George Galanis’ increased confidence behind his strong play for Loyola

SHARE George Galanis’ increased confidence behind his strong play for Loyola

WHEELING — Loyola senior George Galanis lived in Canada for his first two years of high school.

He said the golf in Oakville, Ontario, a suburb of Toronto, is nowhere near the same as it is in the Chicago area.

“It’s at a whole other level here,” said Galanis, who moved to Canada from the North Shore after eighth grade because of his father’s job.

In his first-ever appearance at Wheeling’s invitational at The Traditions at Chevy Chase, Galanis shot a 9-over 81 Saturday. Galanis’ score didn’t count among the team’s four, but the Ramblers took third place in the 25-team field with a 307, finishing nine strokes behind two-time champion Glenbrook North.

Prior to going north of the border, Galanis said he was a top junior player in Illinois. But he said he never was challenged in Canada, and he fell behind his counterparts in the U.S.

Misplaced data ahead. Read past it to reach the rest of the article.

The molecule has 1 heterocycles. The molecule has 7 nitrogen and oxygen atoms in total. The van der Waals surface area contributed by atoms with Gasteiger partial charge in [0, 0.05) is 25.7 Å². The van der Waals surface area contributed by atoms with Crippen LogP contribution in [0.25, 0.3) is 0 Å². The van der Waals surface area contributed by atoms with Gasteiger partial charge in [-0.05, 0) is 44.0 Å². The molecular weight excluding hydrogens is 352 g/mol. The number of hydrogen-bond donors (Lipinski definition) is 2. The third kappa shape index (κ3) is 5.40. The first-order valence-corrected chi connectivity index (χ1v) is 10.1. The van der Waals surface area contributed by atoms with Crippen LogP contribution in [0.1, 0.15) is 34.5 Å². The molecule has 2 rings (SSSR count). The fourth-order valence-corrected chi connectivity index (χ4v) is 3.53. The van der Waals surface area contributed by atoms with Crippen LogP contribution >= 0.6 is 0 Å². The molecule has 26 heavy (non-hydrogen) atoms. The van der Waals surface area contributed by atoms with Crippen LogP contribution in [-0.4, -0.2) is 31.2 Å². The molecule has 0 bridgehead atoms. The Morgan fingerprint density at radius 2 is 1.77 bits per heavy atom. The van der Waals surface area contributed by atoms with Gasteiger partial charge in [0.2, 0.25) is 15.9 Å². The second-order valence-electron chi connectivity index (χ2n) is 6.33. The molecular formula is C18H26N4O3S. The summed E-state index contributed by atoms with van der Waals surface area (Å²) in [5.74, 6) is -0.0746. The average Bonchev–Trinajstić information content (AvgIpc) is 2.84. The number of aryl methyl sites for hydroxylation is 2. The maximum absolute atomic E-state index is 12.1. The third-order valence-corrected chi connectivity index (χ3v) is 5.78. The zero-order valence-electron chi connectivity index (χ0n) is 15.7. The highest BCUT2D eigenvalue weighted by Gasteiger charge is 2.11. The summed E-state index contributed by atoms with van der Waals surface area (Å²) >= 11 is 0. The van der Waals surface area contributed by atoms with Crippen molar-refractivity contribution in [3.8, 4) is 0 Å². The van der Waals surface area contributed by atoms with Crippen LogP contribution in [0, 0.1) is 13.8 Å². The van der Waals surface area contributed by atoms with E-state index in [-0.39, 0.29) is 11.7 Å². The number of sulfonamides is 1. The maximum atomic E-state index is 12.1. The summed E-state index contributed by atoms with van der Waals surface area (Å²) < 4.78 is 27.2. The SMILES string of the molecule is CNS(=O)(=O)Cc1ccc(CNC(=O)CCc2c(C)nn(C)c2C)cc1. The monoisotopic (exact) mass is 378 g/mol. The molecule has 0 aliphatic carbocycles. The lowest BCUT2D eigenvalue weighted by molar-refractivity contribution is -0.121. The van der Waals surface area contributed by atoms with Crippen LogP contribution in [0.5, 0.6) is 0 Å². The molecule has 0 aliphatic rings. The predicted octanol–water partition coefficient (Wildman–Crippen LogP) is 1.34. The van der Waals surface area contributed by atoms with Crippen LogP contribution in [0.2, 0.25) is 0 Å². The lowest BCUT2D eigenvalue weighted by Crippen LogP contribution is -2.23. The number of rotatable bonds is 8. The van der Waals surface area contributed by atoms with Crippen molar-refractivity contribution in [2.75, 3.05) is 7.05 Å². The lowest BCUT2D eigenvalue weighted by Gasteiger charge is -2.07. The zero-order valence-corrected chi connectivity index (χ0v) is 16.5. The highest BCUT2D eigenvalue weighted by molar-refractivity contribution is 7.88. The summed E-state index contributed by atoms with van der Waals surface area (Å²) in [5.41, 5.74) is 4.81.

“We played like four tournaments a year, and we didn’t practice,” he said. “It was very unorganized. It wasn’t really a sport.”

In his first season at Loyola last year, Galanis rarely found his way into the varsity lineup. Loyola coach Tim Kane said Galanis’ biggest problem was between his ears.

Galanis agreed.

“It was a big learning curve coming back,” he said. “I lacked confidence in myself. I never felt like I played well all (last year).”

In an effort to get his game up to speed, Galanis enrolled in the Wildcat Golf Academy, co-founded by Northwestern men’s golf coach Pat Goss and Conway Farms Golf Club’s Jeff Mory, last winter.

Now, Galanis, who lives in Glencoe, is Loyola’s No. 2 player.

“He has more confidence in his game this year,” Kane said. “Even the other kids on the team are saying that. He needed to believe he could play at this level again.”

When he can, Galanis goes to the golf sessions at The Glen Club in Glenview on Sundays. He said one of the hallmarks of the lessons is to get players to believe in themselves.

“They teach you how to score within your own game,” said Galanis, who considers himself a solid ball-striker with a weakness on the greens.

Galanis already has shot 78 twice in 18-hole rounds. Galanis showed his resolve Saturday by persevering through an off day to shoot a solid number.

“Even when he’s not playing his best, he will grind it out for a good score,” Kane said. “He doesn’t give up on his rounds. He fights hard to put the team in a good position. He’s very much a team player.”

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